Pakistani Origin Sadiq Khan Sworn In As London's First Muslim Mayor!
27 April 2016
By Dr. Abdul Ruff
A Pakistani origin Sadiq Khan was sworn in as London mayor On May 07 after
being elected the first Muslim leader of a major Western capital, as the
Conservatives defended attempts to link him to extremism during the campaign.
The Conservatives who rule Great Britain have badly failed to get Sadiq linked
to ISIS or Al-Qaeda or Taliban, etc, as people of London city reposed full
faith in this Muslim and son of a Pakistani bus driver.
Khan won 57 percent of the vote in Thursday`s mayoral election, securing 1.3
million votes to see off multimillionaire Conservative Zac Goldsmith and make
history as the city`s first Muslim mayor.
In his victory speech in the early hours of Saturday morning, Khan had
referenced the negative campaign against him by saying London had chosen
''unity over division'' and truth defeated falsehood.
The opposition Labour lawmaker Sadiq Khan broke from convention by taking his
oath of office in a multi-faith ceremony at Southwark Cathedral. ''My name is
Sadiq Khan and I`m the mayor of London,'' the 45-year-old said to cheers from
supporters, who had earlier given him a standing ovation as he walked in. He
added: ''I`m determined to lead the most transparent, engaged and accessible
administration London has ever seen, and to represent every single community,
and every single part of our city, as mayor for all Londoners.''
Sadiq Khan won the Mayoral position as Conservative Prime Minister David
Cameron had led the attacks against Khan for sharing platforms with radical
Muslims at public events, and Goldsmith said he was ''radical and divisive''.
There was criticism from across the political spectrum on Saturday at the tone
of the Tory campaign, but Defence Secretary Michael Fallon insisted it was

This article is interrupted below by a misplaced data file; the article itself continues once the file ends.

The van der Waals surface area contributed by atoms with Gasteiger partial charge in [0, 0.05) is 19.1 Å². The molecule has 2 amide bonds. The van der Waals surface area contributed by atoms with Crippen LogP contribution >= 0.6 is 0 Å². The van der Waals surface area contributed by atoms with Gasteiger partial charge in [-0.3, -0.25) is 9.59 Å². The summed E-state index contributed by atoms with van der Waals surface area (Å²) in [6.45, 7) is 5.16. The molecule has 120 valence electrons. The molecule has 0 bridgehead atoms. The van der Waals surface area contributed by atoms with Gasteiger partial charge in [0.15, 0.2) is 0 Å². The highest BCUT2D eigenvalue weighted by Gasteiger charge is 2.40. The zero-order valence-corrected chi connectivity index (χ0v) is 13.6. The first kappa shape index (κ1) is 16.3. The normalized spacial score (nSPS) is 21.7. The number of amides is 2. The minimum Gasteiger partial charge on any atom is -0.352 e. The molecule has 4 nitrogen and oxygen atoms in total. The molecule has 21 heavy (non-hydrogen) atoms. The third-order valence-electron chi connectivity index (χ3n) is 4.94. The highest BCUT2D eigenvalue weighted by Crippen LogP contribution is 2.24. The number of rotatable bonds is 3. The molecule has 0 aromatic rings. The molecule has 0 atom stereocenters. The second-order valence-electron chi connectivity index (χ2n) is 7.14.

legitimate. ''Both candidates were asked questions about their backgrounds,
their personalities, their judgment, the people they associate with,'' he told
BBC radio. ''That`s the nature of our democracy and the rough-and-tumble of
politics.''News of the win was applauded in Pakistan, with Bilawal Bhutto,
leader of the opposition Pakistan People`s Party and son of former prime
minister Benazir Bhutto, and rival opposition leader Imran Khan tweeting
New York Mayor Bill de Blasio said he was looking to working with his ''fellow
affordable-housing advocate'' while Paris Mayor Anne Hidalgo tweeted that
Khan`s ''humanity (and) progressivism will benefit Londoners''.
Former Conservative government minister Sayeeda Warsi also offered her
congratulations ''from this daughter of a Pakistani bus driver to the son of a
Pakistani bus driver'', and also condemned her party`s campaign. ''Our
appalling dog-whistle campaign lost us the election, our reputation and
credibility on issues of race and religion,'' she said.
Khan admitted representing some ''pretty unsavoury characters'' during his
previous job as a human rights lawyer but said their views were ''abhorrent''
and condemned the Conservatives` ''desperate'' attacks.
Goldsmith`s sister Jemima, the ex-wife of Pakistani cricketer and politician
Imran Khan, said the tone of her brother`s campaign ''did not reflect who I
know him to be''. Cameron`s former adviser, Steve Hilton, said Goldsmith had
brought back the ''nasty party label''.
In the audience at Southwark Cathedral was Doreen Lawrence, an anti-racism
campaigner whose teenage son Stephen was killed by a gang of white youths. ''I
never imagined in my lifetime I could have a mayor of London from an ethnic
minority,'' she said.
Khan has broken the eight-year hold of the Conservatives on City Hall,
succeeding the charismatic Boris Johnson in a prestigious post that has
responsibility for transport, housing, policing and promoting economic
Sadiq Khan's success was a boost for Labour leader Jeremy Corbyn, a veteran
socialist who has been battling a row over anti-Semitism and growing criticism
from the moderate wing of his party since his election in September. But
Labour fared less well in other regional elections on Thursday. The party was
beaten into third place in Scotland, once a Labour stronghold, as the
Conservatives became the official opposition to the Scottish National Party (SNP),
which won a third term in office.
Labour maintained control of the Welsh assembly and lost only a handful of
local council seats in England. But critics warned it should have done better
against a government that has lost support over welfare reforms and is deeply
divided ahead of the referendum on Britain`s membership of the EU on June 23.